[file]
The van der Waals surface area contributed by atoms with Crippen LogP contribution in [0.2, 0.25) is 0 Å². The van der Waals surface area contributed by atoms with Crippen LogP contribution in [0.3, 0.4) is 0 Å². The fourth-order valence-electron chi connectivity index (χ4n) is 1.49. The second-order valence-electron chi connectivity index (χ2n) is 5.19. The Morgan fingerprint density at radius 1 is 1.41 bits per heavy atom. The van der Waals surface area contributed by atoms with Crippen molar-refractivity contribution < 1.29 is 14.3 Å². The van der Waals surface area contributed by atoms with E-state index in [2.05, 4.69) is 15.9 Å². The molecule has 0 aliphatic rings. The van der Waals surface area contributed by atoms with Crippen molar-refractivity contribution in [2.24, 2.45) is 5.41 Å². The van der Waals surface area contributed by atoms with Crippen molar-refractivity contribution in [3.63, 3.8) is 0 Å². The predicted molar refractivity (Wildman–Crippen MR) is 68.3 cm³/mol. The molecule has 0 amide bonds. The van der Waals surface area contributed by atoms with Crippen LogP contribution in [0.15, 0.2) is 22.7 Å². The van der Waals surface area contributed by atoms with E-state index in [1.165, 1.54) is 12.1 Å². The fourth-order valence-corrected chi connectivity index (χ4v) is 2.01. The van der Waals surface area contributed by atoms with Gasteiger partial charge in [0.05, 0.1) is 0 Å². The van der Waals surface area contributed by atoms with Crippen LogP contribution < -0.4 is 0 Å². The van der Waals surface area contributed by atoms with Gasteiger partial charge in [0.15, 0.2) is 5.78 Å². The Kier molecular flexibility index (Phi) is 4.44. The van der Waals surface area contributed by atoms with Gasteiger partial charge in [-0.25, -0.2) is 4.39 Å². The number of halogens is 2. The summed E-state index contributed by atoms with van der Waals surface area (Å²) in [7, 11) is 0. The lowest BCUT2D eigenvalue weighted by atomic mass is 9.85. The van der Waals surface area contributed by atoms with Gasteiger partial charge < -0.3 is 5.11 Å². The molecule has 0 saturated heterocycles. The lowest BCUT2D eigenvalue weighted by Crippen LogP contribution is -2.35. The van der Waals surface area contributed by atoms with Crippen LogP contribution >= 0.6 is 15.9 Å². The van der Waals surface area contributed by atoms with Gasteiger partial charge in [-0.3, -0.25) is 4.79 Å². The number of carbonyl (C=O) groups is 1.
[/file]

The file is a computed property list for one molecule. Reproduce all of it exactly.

The van der Waals surface area contributed by atoms with Crippen LogP contribution in [0.2, 0.25) is 0 Å². The van der Waals surface area contributed by atoms with Crippen LogP contribution in [0.3, 0.4) is 0 Å². The fourth-order valence-electron chi connectivity index (χ4n) is 1.49. The second-order valence-electron chi connectivity index (χ2n) is 5.19. The Morgan fingerprint density at radius 1 is 1.41 bits per heavy atom. The van der Waals surface area contributed by atoms with Crippen molar-refractivity contribution < 1.29 is 14.3 Å². The van der Waals surface area contributed by atoms with E-state index in [2.05, 4.69) is 15.9 Å². The molecule has 0 aliphatic rings. The van der Waals surface area contributed by atoms with Crippen molar-refractivity contribution in [2.24, 2.45) is 5.41 Å². The van der Waals surface area contributed by atoms with Crippen molar-refractivity contribution in [3.63, 3.8) is 0 Å². The predicted molar refractivity (Wildman–Crippen MR) is 68.3 cm³/mol. The molecule has 0 amide bonds. The van der Waals surface area contributed by atoms with Crippen LogP contribution in [0.15, 0.2) is 22.7 Å². The van der Waals surface area contributed by atoms with E-state index in [1.165, 1.54) is 12.1 Å². The fourth-order valence-corrected chi connectivity index (χ4v) is 2.01. The van der Waals surface area contributed by atoms with Gasteiger partial charge in [0.05, 0.1) is 0 Å². The van der Waals surface area contributed by atoms with Crippen LogP contribution < -0.4 is 0 Å². The van der Waals surface area contributed by atoms with Gasteiger partial charge in [0.15, 0.2) is 5.78 Å². The Kier molecular flexibility index (Phi) is 4.44. The van der Waals surface area contributed by atoms with Gasteiger partial charge in [-0.25, -0.2) is 4.39 Å². The number of halogens is 2. The summed E-state index contributed by atoms with van der Waals surface area (Å²) in [7, 11) is 0. The lowest BCUT2D eigenvalue weighted by atomic mass is 9.85. The van der Waals surface area contributed by atoms with Gasteiger partial charge < -0.3 is 5.11 Å². The molecule has 0 saturated heterocycles. The lowest BCUT2D eigenvalue weighted by Crippen LogP contribution is -2.35. The van der Waals surface area contributed by atoms with Crippen LogP contribution >= 0.6 is 15.9 Å². The van der Waals surface area contributed by atoms with Gasteiger partial charge in [-0.3, -0.25) is 4.79 Å². The number of carbonyl (C=O) groups is 1.